US President Joe Biden said leaders discussed the possibilities of food shortages triggered by the Russian invasion of Ukraine.
Biden said food shortages will be "real," and he called Ukraine and Russia the "breadbasket" for Europe.
Supplies from the two countries together account for almost 30% of global wheat trade.
"The price of the sanctions is not just imposed upon Russia. It's imposed upon an awful lot of countries as well, including European countries and our country as well," Biden said in remarks after an emergency NATO meeting in Brussels.
"We had a long discussion in the G7 with ... both the United States, which has a significant — the third largest producer of wheat in the world — as well as Canada, which is also a major, major producer. And we both talked about how we could increase and disseminate more rapidly food ... In addition to that, we talked about urging all the European countries and everyone else to end trade restrictions on sending, limitations on sending food abroad. So we are in the process of working out with our European friends what it would be, what it would take to help alleviate the concerns relative to food shortages," he said.
Biden also mentioned a "significant" US investment model for humanitarian assistance, which would include food.
Separately, French President Emmanuel Macron laid out the details of a proposed EU-led food security initiative designed to alleviate the risk of food shortages caused by the war.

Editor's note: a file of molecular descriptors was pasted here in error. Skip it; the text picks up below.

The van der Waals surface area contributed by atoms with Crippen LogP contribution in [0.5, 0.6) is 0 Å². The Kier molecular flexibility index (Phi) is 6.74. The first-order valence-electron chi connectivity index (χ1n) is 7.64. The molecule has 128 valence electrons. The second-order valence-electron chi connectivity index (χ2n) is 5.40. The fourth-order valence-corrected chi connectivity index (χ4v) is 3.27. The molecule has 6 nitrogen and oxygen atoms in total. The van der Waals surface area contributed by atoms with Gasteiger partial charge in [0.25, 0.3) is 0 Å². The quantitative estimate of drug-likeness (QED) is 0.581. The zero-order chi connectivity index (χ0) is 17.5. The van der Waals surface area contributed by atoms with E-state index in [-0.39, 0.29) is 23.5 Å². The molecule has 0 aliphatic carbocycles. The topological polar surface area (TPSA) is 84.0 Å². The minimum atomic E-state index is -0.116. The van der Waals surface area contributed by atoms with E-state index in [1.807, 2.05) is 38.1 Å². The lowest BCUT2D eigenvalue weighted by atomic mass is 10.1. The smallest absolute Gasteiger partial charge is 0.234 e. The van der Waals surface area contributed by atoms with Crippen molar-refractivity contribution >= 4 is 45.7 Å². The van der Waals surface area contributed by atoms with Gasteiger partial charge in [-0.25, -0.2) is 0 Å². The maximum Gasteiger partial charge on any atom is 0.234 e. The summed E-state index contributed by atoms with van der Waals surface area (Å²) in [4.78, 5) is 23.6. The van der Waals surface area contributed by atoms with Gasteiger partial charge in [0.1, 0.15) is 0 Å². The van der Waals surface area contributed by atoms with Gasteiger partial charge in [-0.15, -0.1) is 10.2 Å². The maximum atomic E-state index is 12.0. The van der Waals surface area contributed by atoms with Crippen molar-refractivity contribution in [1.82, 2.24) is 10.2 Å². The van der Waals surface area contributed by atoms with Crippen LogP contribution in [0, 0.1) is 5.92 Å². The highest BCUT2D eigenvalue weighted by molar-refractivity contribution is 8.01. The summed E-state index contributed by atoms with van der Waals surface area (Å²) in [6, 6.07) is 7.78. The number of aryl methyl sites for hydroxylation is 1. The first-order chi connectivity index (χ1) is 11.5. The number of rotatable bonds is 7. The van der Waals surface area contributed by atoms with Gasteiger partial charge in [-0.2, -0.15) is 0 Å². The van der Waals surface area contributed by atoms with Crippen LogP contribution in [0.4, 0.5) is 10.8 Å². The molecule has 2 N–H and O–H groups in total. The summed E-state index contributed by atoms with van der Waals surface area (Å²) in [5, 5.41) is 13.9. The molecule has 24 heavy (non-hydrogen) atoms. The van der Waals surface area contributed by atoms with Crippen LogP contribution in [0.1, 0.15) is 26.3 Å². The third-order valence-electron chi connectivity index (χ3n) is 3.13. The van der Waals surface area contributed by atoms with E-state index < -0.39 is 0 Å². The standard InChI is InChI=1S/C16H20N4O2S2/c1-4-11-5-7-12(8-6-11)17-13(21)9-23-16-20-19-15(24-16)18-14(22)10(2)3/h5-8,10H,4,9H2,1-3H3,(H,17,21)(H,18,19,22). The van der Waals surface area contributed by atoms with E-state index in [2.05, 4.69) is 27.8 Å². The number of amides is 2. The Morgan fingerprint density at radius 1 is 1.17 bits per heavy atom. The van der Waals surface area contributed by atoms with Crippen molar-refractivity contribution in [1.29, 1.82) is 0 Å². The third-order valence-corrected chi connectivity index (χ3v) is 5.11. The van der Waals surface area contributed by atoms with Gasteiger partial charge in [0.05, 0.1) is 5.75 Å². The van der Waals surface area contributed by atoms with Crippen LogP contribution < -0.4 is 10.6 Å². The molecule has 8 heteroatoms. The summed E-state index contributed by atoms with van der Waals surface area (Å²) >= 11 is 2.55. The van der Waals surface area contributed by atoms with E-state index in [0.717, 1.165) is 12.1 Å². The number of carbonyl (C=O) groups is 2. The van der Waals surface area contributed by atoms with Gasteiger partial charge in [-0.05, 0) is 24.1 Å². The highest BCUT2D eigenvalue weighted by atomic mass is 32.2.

“This situation will create a food crisis, extremely serious humanitarian situations in several countries and are sure to have massive political consequences in several countries,” Macron said at a news conference in Brussels on Thursday.
According to a document circulated by the Elysée, Russia is the top exporter of wheat worldwide (33 million tons in 2021) with Ukraine not far behind (fourth largest exporter, with 20 million tons in 2021).
The document estimates 27 mostly African and Middle Eastern countries source over 50% of their wheat from Russia or Ukraine.
The three-pronged initiative spelled out in the document would rely on measures, such as making crisis stockpiles of grain available to “avoid any shortages and keep prices down,” raising production thresholds, and stepping up investments in sustainable agriculture in the most-affected countries.
CNN's Simon Bouvier contributed reporting to this post.